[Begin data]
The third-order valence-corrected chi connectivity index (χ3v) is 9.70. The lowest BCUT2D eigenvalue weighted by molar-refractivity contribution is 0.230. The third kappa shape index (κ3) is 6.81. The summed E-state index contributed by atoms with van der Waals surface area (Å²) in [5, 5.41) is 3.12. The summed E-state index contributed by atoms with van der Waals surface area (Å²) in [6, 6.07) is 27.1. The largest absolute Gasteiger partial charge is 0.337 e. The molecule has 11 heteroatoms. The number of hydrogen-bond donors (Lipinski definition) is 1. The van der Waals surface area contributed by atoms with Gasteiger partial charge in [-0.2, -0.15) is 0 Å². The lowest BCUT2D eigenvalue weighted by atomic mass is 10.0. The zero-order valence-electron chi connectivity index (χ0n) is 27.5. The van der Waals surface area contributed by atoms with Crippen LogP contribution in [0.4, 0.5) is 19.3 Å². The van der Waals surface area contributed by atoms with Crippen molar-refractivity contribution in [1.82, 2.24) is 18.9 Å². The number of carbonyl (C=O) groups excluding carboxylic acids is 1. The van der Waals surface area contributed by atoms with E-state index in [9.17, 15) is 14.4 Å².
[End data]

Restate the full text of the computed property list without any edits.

The third-order valence-corrected chi connectivity index (χ3v) is 9.70. The lowest BCUT2D eigenvalue weighted by molar-refractivity contribution is 0.230. The third kappa shape index (κ3) is 6.81. The summed E-state index contributed by atoms with van der Waals surface area (Å²) in [5, 5.41) is 3.12. The summed E-state index contributed by atoms with van der Waals surface area (Å²) in [6, 6.07) is 27.1. The largest absolute Gasteiger partial charge is 0.337 e. The molecule has 11 heteroatoms. The number of hydrogen-bond donors (Lipinski definition) is 1. The van der Waals surface area contributed by atoms with Gasteiger partial charge in [-0.2, -0.15) is 0 Å². The lowest BCUT2D eigenvalue weighted by atomic mass is 10.0. The zero-order valence-electron chi connectivity index (χ0n) is 27.5. The van der Waals surface area contributed by atoms with Crippen LogP contribution in [0.4, 0.5) is 19.3 Å². The van der Waals surface area contributed by atoms with Crippen molar-refractivity contribution in [1.82, 2.24) is 18.9 Å². The number of carbonyl (C=O) groups excluding carboxylic acids is 1. The van der Waals surface area contributed by atoms with E-state index in [9.17, 15) is 14.4 Å².